When ECB chief Mario Draghi earlier this month warned that “there are forces in the global economy today that are conspiring to hold inflation down,” he was not just talking about commodity prices (oil in particular), but about the strength of the Euro: the common currency had just reached its highest level against the US Dollar since October on Friday, and against Sterling it has not been this strong for more than a year.
A strong Euro allows Europeans to buy foreign goods more cheaply, and to a bureaucrat like Draghi that is bad news. While you would think that Europeans should be happy that they can get more stuff for the same money, mainstream economists have a deep fear of falling prices. They fear the economy will grind to a halt if prices are not rising fast enough. Whether they really think their concern is shared by ordinary people is not clear; does anyone truly believe that if the price of shopping is decreasing people actually stop spending? It is a topic for another day though. If we accept their premise, then Draghi is indeed right to be concerned, because the Euro – despite the overwhelming problems still faced by the Eurozone, where governments are buckling under mountains of debt and banks are still to be cleaned up after the financial crisis – is generally viewed as undervalued against other major currencies.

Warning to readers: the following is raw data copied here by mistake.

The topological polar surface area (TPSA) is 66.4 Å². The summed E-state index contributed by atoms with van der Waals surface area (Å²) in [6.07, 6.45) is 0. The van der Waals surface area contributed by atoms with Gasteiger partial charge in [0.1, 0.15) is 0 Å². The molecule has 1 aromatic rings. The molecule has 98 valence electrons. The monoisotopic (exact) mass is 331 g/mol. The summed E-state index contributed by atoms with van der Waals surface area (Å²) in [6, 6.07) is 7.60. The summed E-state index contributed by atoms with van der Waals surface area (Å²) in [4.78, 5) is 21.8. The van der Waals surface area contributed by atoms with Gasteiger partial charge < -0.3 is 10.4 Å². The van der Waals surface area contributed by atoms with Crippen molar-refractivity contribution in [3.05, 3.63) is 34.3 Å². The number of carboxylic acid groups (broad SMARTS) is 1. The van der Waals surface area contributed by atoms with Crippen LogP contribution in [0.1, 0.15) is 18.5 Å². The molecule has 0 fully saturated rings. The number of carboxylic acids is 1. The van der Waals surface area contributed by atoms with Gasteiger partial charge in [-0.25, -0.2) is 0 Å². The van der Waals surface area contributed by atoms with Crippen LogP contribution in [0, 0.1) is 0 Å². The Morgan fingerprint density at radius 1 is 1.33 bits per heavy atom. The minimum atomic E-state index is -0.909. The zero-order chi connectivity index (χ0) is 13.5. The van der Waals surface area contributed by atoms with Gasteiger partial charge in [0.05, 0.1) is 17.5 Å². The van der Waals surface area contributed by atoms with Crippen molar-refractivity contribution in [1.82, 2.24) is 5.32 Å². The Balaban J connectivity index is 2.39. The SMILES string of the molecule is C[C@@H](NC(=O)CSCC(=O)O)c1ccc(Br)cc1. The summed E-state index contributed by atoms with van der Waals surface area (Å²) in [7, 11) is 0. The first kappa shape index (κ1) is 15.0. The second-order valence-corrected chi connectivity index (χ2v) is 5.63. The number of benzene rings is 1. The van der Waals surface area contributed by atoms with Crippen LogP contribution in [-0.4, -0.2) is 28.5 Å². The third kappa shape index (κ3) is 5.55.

The problem for Draghi of course is that while he wants the Euro to depreciate, central bankers across the world are worried about their own currencies strengthening. Witness the Bank of England’s Mark Carney’s dovish comments after the latest Bank of England policy meeting; he too is concerned that prices are not rising fast enough, and he too recognises a weakening currency as a primary tool to counter the trend (he can take comfort in the fact that Sterling has tanked against every other major currency this year). The Fed are now (predictably) being broadly accused of a policy mistake in raising rates at their December meeting, not just because they started a crash in Global equity markets, but also because one of the very reasons for the bearish sentiment is a recognition that the strong dollar in itself represents a problem for the US economy, so it hardly needs the support of a hawkisk central bank. Not that a falling USD would be a cure by any means, but the mainstream is still delusional enough to think that the US economy is fundamentally strong, if it just wasn’t for all those damn external influences. Of course it is not, the US has had its boom like every other debt ridden economy, and the bust is lurking around the corner. But a weakening currency would certainly help in postponing the inevitable. It is a shame that everyone’s currency can’t be selling off at the same time.